Chandigarh stalking case: What we all can learn from Varnika Kundu
She’s not afraid to drive again in the nights in the very city where she was harassed so terribly only a few nights back.
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The 29-year-old DJ, Varnika Kundu, who was stalked and harassed by Vikas Barala, the son of Haryana BJP chief Subhash Barala, is no "abla nari" needing empowerment. On the contrary, she’s exactly the strong, independent woman that our patriarchal society and misogynist state wants to subdue.
A profile of Varnika Kundu – the woman doesn’t want to hide behind the stigmatic and vulnerable tag “victim” – is necessary, not just to understand what self-aware, educated, professional, confident, sexually and intellectually independent Indian women look like, but what they seek when they confront the law of the land.
They seek justice, they want rules upheld. They don’t need protection of the patriarchal state as women, but as citizens. Kundu is and wants to remain, to be counted as an equal citizen of this country, calling out for justice against the injustice committed against her, and against millions of other women.
In a detailed Facebook post that’s as chilling as it is precise, Kundu decides to come forward, and not lock herself up in the cloister of shock and grief. No. Kundu, and her senior IAS officer father, after completing the procedure of filing an FIR with the Chandigarh Police, decide to tell the story via the ubiquitous medium of social outreach – Facebook.
That post is a fantastic illustration of Varnika Kundu’s sense of self-worth, her confident self-positioning as the injured party without letting the narrative of “victimhood” define her solely. Of course, this is her privilege talking and helping her frame the discourse.
But when she says “lucky I’m not lying raped and murdered in a ditch”, she’s expressing empathy towards those women who were less fortunate, insofar as escaping without being physically hurt from a traumatic episode such as what Kundu went through on the intervening night of August 4 and 5, can be deemed fortunate.
She wrote in her post: “My hands shaking, my back spasming from fear, half in tears, half bewildered, because I didn't know if I'd make it home tonight. Who knew when, or if, the cops would show up.”
While she thanked Chandigarh Police for showing up in the nick of time, her later interviews and discussions with various news outlets spell out clearly that she had mentioned the men had all the intentions of kidnapping her, a non-bailable offence under the Indian Penal Code. That those charges were dropped from the FIR when calls and BJP leaders kept coming all night at the police station, is telling.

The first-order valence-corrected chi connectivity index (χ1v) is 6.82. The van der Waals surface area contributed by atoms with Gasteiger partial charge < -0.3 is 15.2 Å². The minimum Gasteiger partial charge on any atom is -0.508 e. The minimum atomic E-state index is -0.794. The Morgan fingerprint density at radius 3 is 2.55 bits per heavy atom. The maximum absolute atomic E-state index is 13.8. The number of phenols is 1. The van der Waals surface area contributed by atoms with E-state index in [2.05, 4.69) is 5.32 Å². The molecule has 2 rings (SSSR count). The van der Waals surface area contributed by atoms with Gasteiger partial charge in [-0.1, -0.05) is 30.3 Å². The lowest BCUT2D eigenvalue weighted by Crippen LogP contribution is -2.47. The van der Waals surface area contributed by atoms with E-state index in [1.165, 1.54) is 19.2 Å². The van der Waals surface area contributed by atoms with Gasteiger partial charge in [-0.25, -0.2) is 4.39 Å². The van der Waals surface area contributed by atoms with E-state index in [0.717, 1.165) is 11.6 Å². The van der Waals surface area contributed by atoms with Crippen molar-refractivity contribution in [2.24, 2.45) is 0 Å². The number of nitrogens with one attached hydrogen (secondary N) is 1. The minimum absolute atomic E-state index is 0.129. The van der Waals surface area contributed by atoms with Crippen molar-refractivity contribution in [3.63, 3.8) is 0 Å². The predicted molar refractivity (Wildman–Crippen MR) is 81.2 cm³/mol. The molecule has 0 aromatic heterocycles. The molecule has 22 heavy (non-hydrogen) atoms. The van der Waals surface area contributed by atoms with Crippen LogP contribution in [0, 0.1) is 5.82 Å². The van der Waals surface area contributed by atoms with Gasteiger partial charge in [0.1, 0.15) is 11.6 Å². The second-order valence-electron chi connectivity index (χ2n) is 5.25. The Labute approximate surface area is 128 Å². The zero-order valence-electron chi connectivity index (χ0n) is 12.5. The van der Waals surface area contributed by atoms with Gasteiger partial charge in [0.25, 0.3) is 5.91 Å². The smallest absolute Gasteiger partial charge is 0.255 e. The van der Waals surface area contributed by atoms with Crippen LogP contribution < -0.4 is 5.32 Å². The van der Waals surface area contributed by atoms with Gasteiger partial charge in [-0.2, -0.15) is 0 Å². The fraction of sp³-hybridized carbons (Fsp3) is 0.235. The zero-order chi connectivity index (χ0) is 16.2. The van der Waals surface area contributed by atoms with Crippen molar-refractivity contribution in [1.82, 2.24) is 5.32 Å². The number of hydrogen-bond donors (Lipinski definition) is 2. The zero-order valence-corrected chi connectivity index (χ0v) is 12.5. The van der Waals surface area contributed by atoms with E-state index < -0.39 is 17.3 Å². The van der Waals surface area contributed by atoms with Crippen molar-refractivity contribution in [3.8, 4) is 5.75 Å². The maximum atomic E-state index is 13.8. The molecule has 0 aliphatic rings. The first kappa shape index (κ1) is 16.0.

Says Varnika to India Today: “I have faith in the system.” Moreover, instead of positioning herself as the “victim”, she says she’s the “complainant”, offsetting the patriarchal narrative of the stalked, tainted and contained woman.
In her report from Chandigarh, India Today’s Preeti Choudhry spoke to Varnika Kundu, and the latter told Choudhry on camera: “All I wanted to do was to bring the person who has terrorised me like I have never felt before to justice. I wanted him to get punished for what he has done. I had no idea who he was, or that he was politically connected. I wanted to make an example of him to other guys. My stance is that men like these cannot just scare women into doing what they want.”
She added: “I used to believe if I’m out in Chandigarh at night, I’m safe. That night changed all of that for me.”
In the interview, it’s important to note, that Varnika is still behind the steering wheels. She’s not afraid to drive again in the nights in the very city where she lives and where she was harassed so terribly only a few nights back.
The full interview is a testament to Varnika’s courage, her bold temperament and her staunch refusal to bow down to pressure from a political influential family belonging to the ruling regime. She’s here to fight stalking – a typical patriarchal activity underscoring male pre-entitlement to female bodies – and not just her stalker.
It’s also important to note what her father, Virender Singh Kundu, a senior bureaucrat, said in his Facebook post: “Someone needs to stand up to goons from politically influential families. We’re standing. So long as we can.There’s resolve and concern, as much as there is love and anger in this father’s words on his daughter’s ordeal. Singh says:
“We are thankful that she survived this ordeal. The goons had a very clear intention of abducting her, and she escaped due to her courage and presence of mind, but it was a very close call, and her trauma is unimaginable. I suppose it will take her a long time to go back to a normal life.